Biographies have been written about Ryder’s youth, all of them unauthorized. E! broadcast her True Hollywood Story, which, despite the title, she says, “is just wrong—even the flattering stuff! I didn’t watch the whole thing, but my dad was like, ‘Oh my god, they’re making the commune look like Waco.’” She was raised on 380 acres of deadwood in Mendocino, California, by her mother, Cynthia Palmer, a writer, and her father, Michael Horowitz, an author, editor, antiquarian bookseller and, according to Ryder, cultural Zelig. “He was at Altamont [the music festival organized by the Rolling Stones, now infamous for its violence] and he was at the Last Waltz at the Fillmore [the Band’s final concert]. He took me to my first concert, the last Sex Pistols show, when I was 7.” Ryder grew up in the enlightening company of adults like her godfather, the ’60s counterculture guru Timothy Leary, beat poet Allen Ginsberg and musician Tom Waits, for whom she once babysat.Her first big role came in 1986 with the release of the teenage-love tale Lucas, but it was Beetlejuice and her relationship with actor Johnny Depp, which began when she was 17, that shoved her in front of the flashing lights. For four years, she and Depp swooned over one another while Hollywood swooned over them, a frenzy fed by their co-starring roles as suburban star-crossed lovers in Edward Scissorhands. “Things changed for me when I met Johnny,” she says. “This weird thing happens when you’re written about in magazines, where you start to think, This is who I am. This is how I have to be. I felt restricted and pressured into being the way people perceived me. It was hard for me to find my footing. The Johnny thing made me really afraid of the press because, even though it was about him, I was beside him the entire time.”
She and Depp split in 1992. (Depp, for his part, has a tattoo, now edited to read “Wino Forever,” commemorating the relationship.) Not long after, Ryder began dating a dreadlocked Dave Pirner, lead vocalist of alt-rock band Soul Asylum. “I did a few movies and I felt like I had allowed myself to become a more open person,” she says. Comments like these enforce the sense that Ryder’s life has been a steady negotiation between the desire for genuine human contact and a tireless, self-protective whisper in her head that warns against it. “I hate the thought of having to live my life being skeptical of everyone,” she says. “I’ve just always wanted to find someone who understands what I do, who doesn’t think my life is so glamorous and who doesn’t really care. In a way, actors really do fit that category, but I would want to be with one who had been around a while. Newly successful people are just as scary as non-celebrities.”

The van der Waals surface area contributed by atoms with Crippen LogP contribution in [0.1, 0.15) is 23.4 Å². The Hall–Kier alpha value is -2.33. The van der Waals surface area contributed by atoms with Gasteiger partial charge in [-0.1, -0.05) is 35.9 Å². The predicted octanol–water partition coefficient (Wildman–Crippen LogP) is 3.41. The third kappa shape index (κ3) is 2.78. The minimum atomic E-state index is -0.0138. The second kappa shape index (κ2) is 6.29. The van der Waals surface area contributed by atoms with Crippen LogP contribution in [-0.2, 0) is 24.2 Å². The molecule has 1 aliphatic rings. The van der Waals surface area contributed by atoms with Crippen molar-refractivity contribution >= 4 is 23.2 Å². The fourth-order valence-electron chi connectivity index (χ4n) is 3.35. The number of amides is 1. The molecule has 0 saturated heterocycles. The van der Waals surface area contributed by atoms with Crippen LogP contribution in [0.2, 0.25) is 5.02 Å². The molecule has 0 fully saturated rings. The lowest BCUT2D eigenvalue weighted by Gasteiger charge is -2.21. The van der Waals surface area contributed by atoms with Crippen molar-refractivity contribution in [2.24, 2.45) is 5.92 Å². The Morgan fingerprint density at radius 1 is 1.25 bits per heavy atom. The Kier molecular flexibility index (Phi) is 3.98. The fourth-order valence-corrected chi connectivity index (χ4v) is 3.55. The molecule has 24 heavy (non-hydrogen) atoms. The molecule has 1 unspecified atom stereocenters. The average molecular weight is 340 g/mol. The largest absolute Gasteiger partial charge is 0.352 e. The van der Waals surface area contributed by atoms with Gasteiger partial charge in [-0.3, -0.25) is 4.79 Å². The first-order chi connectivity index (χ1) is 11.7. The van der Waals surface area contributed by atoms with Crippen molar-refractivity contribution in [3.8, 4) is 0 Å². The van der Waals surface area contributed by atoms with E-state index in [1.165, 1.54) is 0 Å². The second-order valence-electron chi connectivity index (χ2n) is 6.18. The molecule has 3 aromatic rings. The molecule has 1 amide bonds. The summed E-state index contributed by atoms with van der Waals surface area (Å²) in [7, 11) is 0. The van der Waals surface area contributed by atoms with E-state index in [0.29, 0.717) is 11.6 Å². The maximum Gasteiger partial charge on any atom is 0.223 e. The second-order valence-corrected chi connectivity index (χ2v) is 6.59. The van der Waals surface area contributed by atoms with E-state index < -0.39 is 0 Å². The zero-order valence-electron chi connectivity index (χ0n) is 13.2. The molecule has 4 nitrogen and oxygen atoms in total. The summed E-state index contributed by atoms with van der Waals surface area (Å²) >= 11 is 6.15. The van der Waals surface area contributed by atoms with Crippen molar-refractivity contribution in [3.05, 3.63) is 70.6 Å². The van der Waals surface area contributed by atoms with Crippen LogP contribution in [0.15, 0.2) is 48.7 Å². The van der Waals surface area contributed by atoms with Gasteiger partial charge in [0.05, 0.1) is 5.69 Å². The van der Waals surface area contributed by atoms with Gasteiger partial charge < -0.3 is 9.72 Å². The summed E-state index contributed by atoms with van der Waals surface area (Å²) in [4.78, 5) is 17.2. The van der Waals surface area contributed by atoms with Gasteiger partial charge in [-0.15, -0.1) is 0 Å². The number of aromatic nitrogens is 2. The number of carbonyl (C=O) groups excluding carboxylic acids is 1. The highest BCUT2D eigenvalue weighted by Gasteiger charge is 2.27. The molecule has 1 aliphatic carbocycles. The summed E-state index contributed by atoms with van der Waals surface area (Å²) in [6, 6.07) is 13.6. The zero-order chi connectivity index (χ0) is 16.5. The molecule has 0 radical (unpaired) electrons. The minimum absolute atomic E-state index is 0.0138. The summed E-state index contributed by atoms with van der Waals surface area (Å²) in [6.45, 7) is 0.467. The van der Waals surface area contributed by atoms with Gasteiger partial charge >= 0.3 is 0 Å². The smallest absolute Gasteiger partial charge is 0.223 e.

Ryder, who also dated actor Matt Damon for two years, gets along, for the most part, with all of her celebrity and non-celebrity exes. “Matt couldn’t be a greater, nicer guy. I’m really lucky that I’m on good terms with him,” she says. “With Johnny, it’s like we’re good, but we lead very different lives.” Ryder adds, “I was out at a bar with a friend who said, ‘Do you realize that in America you’re never going to be able to meet a guy who knows nothing about you? Everyone will have preconceived ideas about who you are.’ I got so bummed out. I’d never really thought about it that way.”